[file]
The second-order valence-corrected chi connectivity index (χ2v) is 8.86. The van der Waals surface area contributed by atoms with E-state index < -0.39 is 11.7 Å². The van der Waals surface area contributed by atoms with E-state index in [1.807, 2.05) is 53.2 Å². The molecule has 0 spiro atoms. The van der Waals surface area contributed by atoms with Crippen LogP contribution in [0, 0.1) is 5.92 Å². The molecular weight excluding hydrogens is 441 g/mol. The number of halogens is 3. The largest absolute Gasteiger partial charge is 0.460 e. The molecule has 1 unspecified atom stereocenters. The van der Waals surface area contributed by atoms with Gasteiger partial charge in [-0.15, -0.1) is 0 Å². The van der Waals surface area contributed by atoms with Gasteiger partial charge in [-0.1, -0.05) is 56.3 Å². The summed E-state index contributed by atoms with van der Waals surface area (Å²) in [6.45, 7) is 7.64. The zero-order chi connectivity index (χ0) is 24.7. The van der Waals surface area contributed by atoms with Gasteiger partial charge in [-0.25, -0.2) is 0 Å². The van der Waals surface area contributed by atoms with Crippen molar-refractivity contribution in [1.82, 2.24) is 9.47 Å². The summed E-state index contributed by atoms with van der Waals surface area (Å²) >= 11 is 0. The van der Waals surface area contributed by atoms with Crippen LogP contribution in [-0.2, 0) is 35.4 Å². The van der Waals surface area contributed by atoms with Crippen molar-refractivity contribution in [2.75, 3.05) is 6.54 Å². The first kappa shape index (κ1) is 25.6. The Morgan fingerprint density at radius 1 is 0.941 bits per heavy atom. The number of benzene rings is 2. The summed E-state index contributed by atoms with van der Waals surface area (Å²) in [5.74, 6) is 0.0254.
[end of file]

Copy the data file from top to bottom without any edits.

The second-order valence-corrected chi connectivity index (χ2v) is 8.86. The van der Waals surface area contributed by atoms with E-state index < -0.39 is 11.7 Å². The van der Waals surface area contributed by atoms with E-state index in [1.807, 2.05) is 53.2 Å². The molecule has 0 spiro atoms. The van der Waals surface area contributed by atoms with Crippen LogP contribution in [0, 0.1) is 5.92 Å². The molecular weight excluding hydrogens is 441 g/mol. The number of halogens is 3. The largest absolute Gasteiger partial charge is 0.460 e. The molecule has 1 unspecified atom stereocenters. The van der Waals surface area contributed by atoms with Gasteiger partial charge in [-0.15, -0.1) is 0 Å². The van der Waals surface area contributed by atoms with Gasteiger partial charge in [-0.1, -0.05) is 56.3 Å². The summed E-state index contributed by atoms with van der Waals surface area (Å²) in [6.45, 7) is 7.64. The zero-order chi connectivity index (χ0) is 24.7. The van der Waals surface area contributed by atoms with Gasteiger partial charge in [-0.25, -0.2) is 0 Å². The van der Waals surface area contributed by atoms with Crippen molar-refractivity contribution in [1.82, 2.24) is 9.47 Å². The summed E-state index contributed by atoms with van der Waals surface area (Å²) >= 11 is 0. The van der Waals surface area contributed by atoms with Crippen LogP contribution in [-0.2, 0) is 35.4 Å². The van der Waals surface area contributed by atoms with Crippen molar-refractivity contribution in [2.75, 3.05) is 6.54 Å². The first kappa shape index (κ1) is 25.6. The Morgan fingerprint density at radius 1 is 0.941 bits per heavy atom. The number of benzene rings is 2. The summed E-state index contributed by atoms with van der Waals surface area (Å²) in [5.74, 6) is 0.0254.